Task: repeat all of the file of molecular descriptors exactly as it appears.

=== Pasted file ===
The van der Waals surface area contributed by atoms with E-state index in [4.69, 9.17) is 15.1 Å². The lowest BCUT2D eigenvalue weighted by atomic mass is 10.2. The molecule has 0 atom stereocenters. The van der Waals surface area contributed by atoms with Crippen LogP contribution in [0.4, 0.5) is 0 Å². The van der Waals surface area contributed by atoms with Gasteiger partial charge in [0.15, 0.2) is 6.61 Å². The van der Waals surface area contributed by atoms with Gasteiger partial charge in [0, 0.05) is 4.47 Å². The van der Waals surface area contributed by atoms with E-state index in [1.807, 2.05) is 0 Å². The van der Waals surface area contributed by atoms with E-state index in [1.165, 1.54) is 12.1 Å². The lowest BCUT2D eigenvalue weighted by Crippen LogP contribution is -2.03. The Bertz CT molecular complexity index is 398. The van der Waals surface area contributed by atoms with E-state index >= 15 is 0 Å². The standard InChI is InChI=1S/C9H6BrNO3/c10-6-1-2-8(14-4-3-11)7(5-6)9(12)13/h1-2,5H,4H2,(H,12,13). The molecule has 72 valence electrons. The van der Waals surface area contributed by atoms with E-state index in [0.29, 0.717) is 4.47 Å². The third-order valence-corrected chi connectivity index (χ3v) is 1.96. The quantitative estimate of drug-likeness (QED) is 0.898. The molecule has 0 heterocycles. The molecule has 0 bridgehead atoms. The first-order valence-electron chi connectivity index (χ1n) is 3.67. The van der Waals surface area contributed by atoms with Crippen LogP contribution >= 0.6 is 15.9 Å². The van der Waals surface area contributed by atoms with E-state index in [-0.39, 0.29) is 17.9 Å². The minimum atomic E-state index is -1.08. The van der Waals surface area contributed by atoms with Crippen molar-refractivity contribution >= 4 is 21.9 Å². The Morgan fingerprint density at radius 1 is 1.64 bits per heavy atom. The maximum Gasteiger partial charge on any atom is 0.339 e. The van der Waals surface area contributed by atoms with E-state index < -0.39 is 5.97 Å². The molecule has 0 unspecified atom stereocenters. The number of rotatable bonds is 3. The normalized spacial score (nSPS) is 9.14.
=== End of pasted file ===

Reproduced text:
The van der Waals surface area contributed by atoms with E-state index in [4.69, 9.17) is 15.1 Å². The lowest BCUT2D eigenvalue weighted by atomic mass is 10.2. The molecule has 0 atom stereocenters. The van der Waals surface area contributed by atoms with Crippen LogP contribution in [0.4, 0.5) is 0 Å². The van der Waals surface area contributed by atoms with Gasteiger partial charge in [0.15, 0.2) is 6.61 Å². The van der Waals surface area contributed by atoms with Gasteiger partial charge in [0, 0.05) is 4.47 Å². The van der Waals surface area contributed by atoms with E-state index in [1.807, 2.05) is 0 Å². The van der Waals surface area contributed by atoms with E-state index in [1.165, 1.54) is 12.1 Å². The lowest BCUT2D eigenvalue weighted by Crippen LogP contribution is -2.03. The Bertz CT molecular complexity index is 398. The van der Waals surface area contributed by atoms with E-state index >= 15 is 0 Å². The standard InChI is InChI=1S/C9H6BrNO3/c10-6-1-2-8(14-4-3-11)7(5-6)9(12)13/h1-2,5H,4H2,(H,12,13). The molecule has 72 valence electrons. The van der Waals surface area contributed by atoms with E-state index in [0.29, 0.717) is 4.47 Å². The third-order valence-corrected chi connectivity index (χ3v) is 1.96. The quantitative estimate of drug-likeness (QED) is 0.898. The molecule has 0 heterocycles. The molecule has 0 bridgehead atoms. The first-order valence-electron chi connectivity index (χ1n) is 3.67. The van der Waals surface area contributed by atoms with Crippen LogP contribution >= 0.6 is 15.9 Å². The van der Waals surface area contributed by atoms with E-state index in [-0.39, 0.29) is 17.9 Å². The minimum atomic E-state index is -1.08. The van der Waals surface area contributed by atoms with Crippen molar-refractivity contribution >= 4 is 21.9 Å². The Morgan fingerprint density at radius 1 is 1.64 bits per heavy atom. The maximum Gasteiger partial charge on any atom is 0.339 e. The van der Waals surface area contributed by atoms with E-state index < -0.39 is 5.97 Å². The molecule has 0 unspecified atom stereocenters. The number of rotatable bonds is 3. The normalized spacial score (nSPS) is 9.14.